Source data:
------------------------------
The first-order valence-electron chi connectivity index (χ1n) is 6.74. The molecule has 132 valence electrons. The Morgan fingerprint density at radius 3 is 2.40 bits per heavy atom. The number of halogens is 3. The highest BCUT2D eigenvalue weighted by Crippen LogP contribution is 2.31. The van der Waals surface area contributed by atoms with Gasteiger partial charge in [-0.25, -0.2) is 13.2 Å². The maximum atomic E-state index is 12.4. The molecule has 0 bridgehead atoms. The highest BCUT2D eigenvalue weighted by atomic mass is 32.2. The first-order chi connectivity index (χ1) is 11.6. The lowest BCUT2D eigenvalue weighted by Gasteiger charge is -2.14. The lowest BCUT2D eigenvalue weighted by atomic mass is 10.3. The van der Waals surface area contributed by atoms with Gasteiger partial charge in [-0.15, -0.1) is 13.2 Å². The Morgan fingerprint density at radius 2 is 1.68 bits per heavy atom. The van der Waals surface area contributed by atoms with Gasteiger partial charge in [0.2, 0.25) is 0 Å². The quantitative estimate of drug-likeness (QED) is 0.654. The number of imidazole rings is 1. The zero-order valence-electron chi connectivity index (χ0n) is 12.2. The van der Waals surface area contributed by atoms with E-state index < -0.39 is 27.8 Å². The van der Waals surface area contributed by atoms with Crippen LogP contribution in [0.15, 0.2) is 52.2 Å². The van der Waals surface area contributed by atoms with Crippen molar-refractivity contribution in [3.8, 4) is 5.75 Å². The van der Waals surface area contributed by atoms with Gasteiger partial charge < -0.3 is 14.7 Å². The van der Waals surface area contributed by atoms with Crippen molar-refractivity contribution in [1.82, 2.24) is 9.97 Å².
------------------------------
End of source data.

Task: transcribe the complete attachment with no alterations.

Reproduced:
The first-order valence-electron chi connectivity index (χ1n) is 6.74. The molecule has 132 valence electrons. The Morgan fingerprint density at radius 3 is 2.40 bits per heavy atom. The number of halogens is 3. The highest BCUT2D eigenvalue weighted by Crippen LogP contribution is 2.31. The van der Waals surface area contributed by atoms with Gasteiger partial charge in [-0.25, -0.2) is 13.2 Å². The maximum atomic E-state index is 12.4. The molecule has 0 bridgehead atoms. The highest BCUT2D eigenvalue weighted by atomic mass is 32.2. The first-order chi connectivity index (χ1) is 11.6. The lowest BCUT2D eigenvalue weighted by Gasteiger charge is -2.14. The lowest BCUT2D eigenvalue weighted by atomic mass is 10.3. The van der Waals surface area contributed by atoms with Gasteiger partial charge in [-0.15, -0.1) is 13.2 Å². The Morgan fingerprint density at radius 2 is 1.68 bits per heavy atom. The van der Waals surface area contributed by atoms with Gasteiger partial charge in [0.2, 0.25) is 0 Å². The quantitative estimate of drug-likeness (QED) is 0.654. The number of imidazole rings is 1. The zero-order valence-electron chi connectivity index (χ0n) is 12.2. The van der Waals surface area contributed by atoms with E-state index < -0.39 is 27.8 Å². The van der Waals surface area contributed by atoms with Crippen LogP contribution in [0.15, 0.2) is 52.2 Å². The van der Waals surface area contributed by atoms with Crippen molar-refractivity contribution in [3.8, 4) is 5.75 Å². The van der Waals surface area contributed by atoms with Gasteiger partial charge < -0.3 is 14.7 Å². The van der Waals surface area contributed by atoms with Crippen molar-refractivity contribution in [1.82, 2.24) is 9.97 Å².